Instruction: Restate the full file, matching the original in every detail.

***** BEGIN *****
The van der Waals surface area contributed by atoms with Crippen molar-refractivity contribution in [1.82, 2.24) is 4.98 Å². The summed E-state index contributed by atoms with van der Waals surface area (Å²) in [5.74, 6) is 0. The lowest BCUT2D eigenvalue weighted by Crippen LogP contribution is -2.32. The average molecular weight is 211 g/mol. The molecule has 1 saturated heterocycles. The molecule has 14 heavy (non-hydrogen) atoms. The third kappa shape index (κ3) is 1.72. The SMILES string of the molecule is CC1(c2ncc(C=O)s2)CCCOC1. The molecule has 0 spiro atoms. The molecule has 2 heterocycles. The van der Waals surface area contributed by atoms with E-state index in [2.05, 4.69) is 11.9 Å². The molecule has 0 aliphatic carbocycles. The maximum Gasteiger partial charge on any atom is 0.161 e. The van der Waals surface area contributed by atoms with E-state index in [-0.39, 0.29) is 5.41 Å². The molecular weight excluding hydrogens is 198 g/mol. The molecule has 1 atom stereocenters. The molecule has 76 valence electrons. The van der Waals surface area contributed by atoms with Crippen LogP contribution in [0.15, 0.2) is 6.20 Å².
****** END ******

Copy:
The van der Waals surface area contributed by atoms with Crippen molar-refractivity contribution in [1.82, 2.24) is 4.98 Å². The summed E-state index contributed by atoms with van der Waals surface area (Å²) in [5.74, 6) is 0. The lowest BCUT2D eigenvalue weighted by Crippen LogP contribution is -2.32. The average molecular weight is 211 g/mol. The molecule has 1 saturated heterocycles. The molecule has 14 heavy (non-hydrogen) atoms. The third kappa shape index (κ3) is 1.72. The SMILES string of the molecule is CC1(c2ncc(C=O)s2)CCCOC1. The molecule has 0 spiro atoms. The molecule has 2 heterocycles. The van der Waals surface area contributed by atoms with E-state index in [2.05, 4.69) is 11.9 Å². The molecule has 0 aliphatic carbocycles. The maximum Gasteiger partial charge on any atom is 0.161 e. The van der Waals surface area contributed by atoms with E-state index in [-0.39, 0.29) is 5.41 Å². The molecular weight excluding hydrogens is 198 g/mol. The molecule has 1 atom stereocenters. The molecule has 76 valence electrons. The van der Waals surface area contributed by atoms with Crippen LogP contribution in [0.15, 0.2) is 6.20 Å².